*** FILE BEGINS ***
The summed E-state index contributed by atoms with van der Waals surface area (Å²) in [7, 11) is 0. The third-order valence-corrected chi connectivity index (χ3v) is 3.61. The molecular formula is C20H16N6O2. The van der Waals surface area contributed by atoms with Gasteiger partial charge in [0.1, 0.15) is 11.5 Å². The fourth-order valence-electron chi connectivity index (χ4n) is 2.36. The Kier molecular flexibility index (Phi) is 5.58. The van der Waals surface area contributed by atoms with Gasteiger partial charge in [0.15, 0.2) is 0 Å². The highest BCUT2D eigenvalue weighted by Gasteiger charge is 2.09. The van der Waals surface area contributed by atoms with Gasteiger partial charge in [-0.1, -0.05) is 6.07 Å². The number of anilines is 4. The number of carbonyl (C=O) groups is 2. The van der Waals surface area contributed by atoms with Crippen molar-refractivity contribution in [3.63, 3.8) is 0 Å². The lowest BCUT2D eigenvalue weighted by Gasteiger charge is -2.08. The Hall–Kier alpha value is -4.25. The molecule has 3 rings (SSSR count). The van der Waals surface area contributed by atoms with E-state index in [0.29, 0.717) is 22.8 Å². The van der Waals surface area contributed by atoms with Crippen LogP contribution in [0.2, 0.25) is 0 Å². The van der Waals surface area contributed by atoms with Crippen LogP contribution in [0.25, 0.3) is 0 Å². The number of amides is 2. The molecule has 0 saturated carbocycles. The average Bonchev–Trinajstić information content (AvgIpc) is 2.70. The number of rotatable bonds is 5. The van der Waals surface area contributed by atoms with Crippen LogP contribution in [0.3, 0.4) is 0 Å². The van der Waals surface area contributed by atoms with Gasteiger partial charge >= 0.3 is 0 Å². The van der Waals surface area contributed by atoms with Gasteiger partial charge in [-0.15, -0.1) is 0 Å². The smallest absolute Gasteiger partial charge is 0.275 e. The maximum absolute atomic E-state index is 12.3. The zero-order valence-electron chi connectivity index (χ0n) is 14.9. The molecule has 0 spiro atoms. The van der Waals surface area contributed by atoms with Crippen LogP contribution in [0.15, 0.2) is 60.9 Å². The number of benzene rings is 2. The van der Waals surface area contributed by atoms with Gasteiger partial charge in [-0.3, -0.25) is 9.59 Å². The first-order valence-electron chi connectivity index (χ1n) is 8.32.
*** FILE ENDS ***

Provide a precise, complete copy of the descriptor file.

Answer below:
The summed E-state index contributed by atoms with van der Waals surface area (Å²) in [7, 11) is 0. The third-order valence-corrected chi connectivity index (χ3v) is 3.61. The molecular formula is C20H16N6O2. The van der Waals surface area contributed by atoms with Gasteiger partial charge in [0.1, 0.15) is 11.5 Å². The fourth-order valence-electron chi connectivity index (χ4n) is 2.36. The Kier molecular flexibility index (Phi) is 5.58. The van der Waals surface area contributed by atoms with Gasteiger partial charge in [0.15, 0.2) is 0 Å². The highest BCUT2D eigenvalue weighted by Gasteiger charge is 2.09. The van der Waals surface area contributed by atoms with Gasteiger partial charge in [-0.1, -0.05) is 6.07 Å². The number of anilines is 4. The number of carbonyl (C=O) groups is 2. The van der Waals surface area contributed by atoms with Crippen molar-refractivity contribution in [3.63, 3.8) is 0 Å². The lowest BCUT2D eigenvalue weighted by Gasteiger charge is -2.08. The Hall–Kier alpha value is -4.25. The molecule has 3 rings (SSSR count). The van der Waals surface area contributed by atoms with E-state index in [0.29, 0.717) is 22.8 Å². The van der Waals surface area contributed by atoms with Crippen LogP contribution in [0.2, 0.25) is 0 Å². The van der Waals surface area contributed by atoms with Crippen LogP contribution in [0.25, 0.3) is 0 Å². The number of amides is 2. The molecule has 0 saturated carbocycles. The average Bonchev–Trinajstić information content (AvgIpc) is 2.70. The number of rotatable bonds is 5. The van der Waals surface area contributed by atoms with Crippen LogP contribution in [0.3, 0.4) is 0 Å². The van der Waals surface area contributed by atoms with Gasteiger partial charge >= 0.3 is 0 Å². The van der Waals surface area contributed by atoms with Gasteiger partial charge in [-0.15, -0.1) is 0 Å². The smallest absolute Gasteiger partial charge is 0.275 e. The maximum absolute atomic E-state index is 12.3. The zero-order valence-electron chi connectivity index (χ0n) is 14.9. The molecule has 0 spiro atoms. The van der Waals surface area contributed by atoms with Crippen LogP contribution in [0.15, 0.2) is 60.9 Å². The number of benzene rings is 2. The van der Waals surface area contributed by atoms with Gasteiger partial charge in [-0.3, -0.25) is 9.59 Å². The first-order valence-electron chi connectivity index (χ1n) is 8.32.